A Quebec values test is redundant

Newly arrived immigrants already sign a piece of paper agreeing to respect and value their new home. The Déclaration sur les valeurs communes de la société québécoise reiterates most basic values we all know and hopefully strive for: equality between men and women, secularism, French as the primary public language, democratic rights for all, etc. This declaration on the common values of Quebec society must be signed by anyone applying to emigrate here. Implementing a new “values test” serves what purpose exactly?

Do most Quebecers in favour of this new values test know that there’s already such a declaration? I’m guessing they don’t. But those both unaware and worried about “the wrong kind of immigration” now have a champion in the CAQ. What often matters in politics is the perception of solutions — even to non-existent problems.

A Quebec values test is ineffective and pointless

A test with some very basic multiple-choice questions that one has three tries to pass (online and unsupervised) and which anyone can easily answer after some rudimentary studying, will do nothing to further along an immigrants’ integration into their new society or “weed” out undesirables.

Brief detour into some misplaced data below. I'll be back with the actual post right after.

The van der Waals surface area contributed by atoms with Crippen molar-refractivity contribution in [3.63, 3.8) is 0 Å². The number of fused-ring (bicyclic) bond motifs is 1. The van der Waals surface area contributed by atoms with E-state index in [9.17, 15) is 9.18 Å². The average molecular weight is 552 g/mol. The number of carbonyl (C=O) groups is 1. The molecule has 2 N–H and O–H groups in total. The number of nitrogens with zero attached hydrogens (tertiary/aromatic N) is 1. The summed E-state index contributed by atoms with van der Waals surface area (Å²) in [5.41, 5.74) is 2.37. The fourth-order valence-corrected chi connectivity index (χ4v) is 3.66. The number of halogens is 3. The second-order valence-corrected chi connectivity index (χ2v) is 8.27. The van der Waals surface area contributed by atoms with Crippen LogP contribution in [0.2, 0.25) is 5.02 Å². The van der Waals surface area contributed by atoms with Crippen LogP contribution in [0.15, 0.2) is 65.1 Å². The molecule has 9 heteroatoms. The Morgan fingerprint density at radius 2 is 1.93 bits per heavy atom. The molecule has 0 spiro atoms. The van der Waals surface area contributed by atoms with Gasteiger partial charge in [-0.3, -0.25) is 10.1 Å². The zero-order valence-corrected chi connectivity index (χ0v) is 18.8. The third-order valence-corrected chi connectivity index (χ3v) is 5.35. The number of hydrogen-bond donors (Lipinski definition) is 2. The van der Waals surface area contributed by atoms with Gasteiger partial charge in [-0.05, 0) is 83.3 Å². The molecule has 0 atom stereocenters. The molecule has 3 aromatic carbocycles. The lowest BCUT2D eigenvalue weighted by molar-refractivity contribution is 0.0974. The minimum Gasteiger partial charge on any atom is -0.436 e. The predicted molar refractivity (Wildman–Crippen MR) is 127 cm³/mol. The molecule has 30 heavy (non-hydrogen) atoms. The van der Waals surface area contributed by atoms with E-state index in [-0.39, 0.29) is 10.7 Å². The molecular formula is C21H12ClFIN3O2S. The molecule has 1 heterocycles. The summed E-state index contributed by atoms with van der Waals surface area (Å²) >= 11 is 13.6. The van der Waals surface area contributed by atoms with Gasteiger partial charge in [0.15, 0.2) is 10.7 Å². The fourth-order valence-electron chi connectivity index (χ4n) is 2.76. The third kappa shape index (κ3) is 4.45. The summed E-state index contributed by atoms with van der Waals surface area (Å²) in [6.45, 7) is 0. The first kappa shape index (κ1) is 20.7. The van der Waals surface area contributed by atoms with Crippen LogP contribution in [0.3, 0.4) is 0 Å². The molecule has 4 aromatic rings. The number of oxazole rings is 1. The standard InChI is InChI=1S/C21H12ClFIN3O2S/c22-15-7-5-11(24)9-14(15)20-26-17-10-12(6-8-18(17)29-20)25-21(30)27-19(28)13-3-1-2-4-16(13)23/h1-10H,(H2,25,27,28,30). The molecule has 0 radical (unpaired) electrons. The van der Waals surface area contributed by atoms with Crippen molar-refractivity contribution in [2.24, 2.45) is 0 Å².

Legault himself admitted how ineffective this test ultimately is, when he told reporters that “an immigrant can easily memorize the 5, 10, 15 values by heart, even if he doesn’t believe in them.”

Then what in the world is this watered-down toothless test for, if not to appease those who want it to bite?

As it stands, it’s nothing more than a symbolic gesture aimed at appealing to staunch nativists who think we are being invaded by the “wrong kind” of immigrants. It makes people who are afraid of the “other” feel like an extra wall has been erected, an extra hoop that immigrants need to jump through to prove their “worthiness.”

Legault spoke of the test helping to detect “extremists.” Would a values test have been able to detect an extremist like Alexandre Bissonnette who walked into a Quebec City mosque and massacred six innocent Muslim-Quebecers? Or someone like Richard Bain who killed Denis Blanchette while targeting former Quebec Premier Pauline Marois? Because, so far, despite thousands of refugees and immigrants coming to Quebec in the past few years, those are the only homegrown terrorist acts that have recently been committed on our soil. Do extremists only come in shades of brown and were born elsewhere as far as the government is concerned?

And, really, who is Legault kidding when he insists that this test will, in any way, weed out extremists? As if someone harbouring extremist views and trying to gain access to Quebec residency is going to be foiled by a simplistic multiple-choice test!

“Do you believe in gender equality?”